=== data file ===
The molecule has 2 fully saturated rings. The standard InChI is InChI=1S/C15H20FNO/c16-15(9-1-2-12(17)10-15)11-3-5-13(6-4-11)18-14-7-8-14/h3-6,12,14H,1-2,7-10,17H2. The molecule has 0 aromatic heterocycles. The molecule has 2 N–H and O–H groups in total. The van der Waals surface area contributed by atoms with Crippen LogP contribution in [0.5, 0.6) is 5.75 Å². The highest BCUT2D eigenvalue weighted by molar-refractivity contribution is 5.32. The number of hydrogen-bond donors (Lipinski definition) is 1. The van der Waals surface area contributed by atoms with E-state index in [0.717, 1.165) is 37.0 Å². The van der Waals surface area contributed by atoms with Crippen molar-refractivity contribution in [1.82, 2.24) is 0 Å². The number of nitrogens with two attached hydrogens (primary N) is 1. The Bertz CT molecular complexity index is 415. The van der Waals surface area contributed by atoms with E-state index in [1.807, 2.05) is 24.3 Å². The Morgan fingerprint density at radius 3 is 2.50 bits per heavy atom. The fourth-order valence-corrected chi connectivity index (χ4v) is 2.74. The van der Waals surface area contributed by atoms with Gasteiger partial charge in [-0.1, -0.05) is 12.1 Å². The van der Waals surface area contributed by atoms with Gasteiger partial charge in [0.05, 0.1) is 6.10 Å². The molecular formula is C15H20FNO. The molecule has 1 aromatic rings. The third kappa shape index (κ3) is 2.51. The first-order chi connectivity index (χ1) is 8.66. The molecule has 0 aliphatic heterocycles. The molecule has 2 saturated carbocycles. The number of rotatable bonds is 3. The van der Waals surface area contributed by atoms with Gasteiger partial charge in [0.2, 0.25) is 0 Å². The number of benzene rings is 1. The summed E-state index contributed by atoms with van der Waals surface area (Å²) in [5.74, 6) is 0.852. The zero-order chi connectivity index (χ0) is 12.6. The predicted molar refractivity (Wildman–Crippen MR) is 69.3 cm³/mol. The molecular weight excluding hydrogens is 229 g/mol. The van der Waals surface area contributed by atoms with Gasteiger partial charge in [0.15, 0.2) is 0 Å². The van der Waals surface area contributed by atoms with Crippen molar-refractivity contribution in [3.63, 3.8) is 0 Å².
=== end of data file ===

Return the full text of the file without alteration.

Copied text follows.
The molecule has 2 fully saturated rings. The standard InChI is InChI=1S/C15H20FNO/c16-15(9-1-2-12(17)10-15)11-3-5-13(6-4-11)18-14-7-8-14/h3-6,12,14H,1-2,7-10,17H2. The molecule has 0 aromatic heterocycles. The molecule has 2 N–H and O–H groups in total. The van der Waals surface area contributed by atoms with Crippen LogP contribution in [0.5, 0.6) is 5.75 Å². The highest BCUT2D eigenvalue weighted by molar-refractivity contribution is 5.32. The number of hydrogen-bond donors (Lipinski definition) is 1. The van der Waals surface area contributed by atoms with E-state index in [0.717, 1.165) is 37.0 Å². The van der Waals surface area contributed by atoms with Crippen molar-refractivity contribution in [1.82, 2.24) is 0 Å². The number of nitrogens with two attached hydrogens (primary N) is 1. The Bertz CT molecular complexity index is 415. The van der Waals surface area contributed by atoms with E-state index in [1.807, 2.05) is 24.3 Å². The Morgan fingerprint density at radius 3 is 2.50 bits per heavy atom. The fourth-order valence-corrected chi connectivity index (χ4v) is 2.74. The van der Waals surface area contributed by atoms with Gasteiger partial charge in [-0.1, -0.05) is 12.1 Å². The van der Waals surface area contributed by atoms with Gasteiger partial charge in [0.05, 0.1) is 6.10 Å². The molecular formula is C15H20FNO. The molecule has 1 aromatic rings. The third kappa shape index (κ3) is 2.51. The first-order chi connectivity index (χ1) is 8.66. The molecule has 0 aliphatic heterocycles. The molecule has 2 saturated carbocycles. The number of rotatable bonds is 3. The van der Waals surface area contributed by atoms with Gasteiger partial charge in [0.2, 0.25) is 0 Å². The number of benzene rings is 1. The summed E-state index contributed by atoms with van der Waals surface area (Å²) in [5.74, 6) is 0.852. The zero-order chi connectivity index (χ0) is 12.6. The predicted molar refractivity (Wildman–Crippen MR) is 69.3 cm³/mol. The molecular weight excluding hydrogens is 229 g/mol. The van der Waals surface area contributed by atoms with Gasteiger partial charge in [0.15, 0.2) is 0 Å². The van der Waals surface area contributed by atoms with Crippen molar-refractivity contribution in [3.63, 3.8) is 0 Å².